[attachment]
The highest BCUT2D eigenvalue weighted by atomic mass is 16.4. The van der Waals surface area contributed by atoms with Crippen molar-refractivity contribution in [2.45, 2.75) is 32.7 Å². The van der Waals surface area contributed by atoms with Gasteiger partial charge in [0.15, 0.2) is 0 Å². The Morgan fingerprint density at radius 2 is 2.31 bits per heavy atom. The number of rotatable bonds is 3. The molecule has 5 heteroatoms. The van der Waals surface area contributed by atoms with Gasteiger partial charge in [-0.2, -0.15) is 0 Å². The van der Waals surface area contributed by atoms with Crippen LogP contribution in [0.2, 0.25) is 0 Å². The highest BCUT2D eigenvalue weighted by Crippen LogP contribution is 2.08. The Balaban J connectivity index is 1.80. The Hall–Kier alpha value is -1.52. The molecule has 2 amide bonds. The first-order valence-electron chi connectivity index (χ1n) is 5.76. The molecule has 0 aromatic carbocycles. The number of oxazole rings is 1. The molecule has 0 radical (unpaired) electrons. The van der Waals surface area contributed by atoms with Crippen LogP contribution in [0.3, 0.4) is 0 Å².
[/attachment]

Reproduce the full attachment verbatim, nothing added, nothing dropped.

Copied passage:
The highest BCUT2D eigenvalue weighted by atomic mass is 16.4. The van der Waals surface area contributed by atoms with Crippen molar-refractivity contribution in [2.45, 2.75) is 32.7 Å². The van der Waals surface area contributed by atoms with Gasteiger partial charge in [0.15, 0.2) is 0 Å². The Morgan fingerprint density at radius 2 is 2.31 bits per heavy atom. The number of rotatable bonds is 3. The molecule has 5 heteroatoms. The van der Waals surface area contributed by atoms with Gasteiger partial charge in [-0.2, -0.15) is 0 Å². The van der Waals surface area contributed by atoms with Crippen LogP contribution in [0.2, 0.25) is 0 Å². The highest BCUT2D eigenvalue weighted by Crippen LogP contribution is 2.08. The Balaban J connectivity index is 1.80. The Hall–Kier alpha value is -1.52. The molecule has 2 amide bonds. The first-order valence-electron chi connectivity index (χ1n) is 5.76. The molecule has 0 aromatic carbocycles. The number of oxazole rings is 1. The molecule has 0 radical (unpaired) electrons. The van der Waals surface area contributed by atoms with Crippen LogP contribution in [0.3, 0.4) is 0 Å².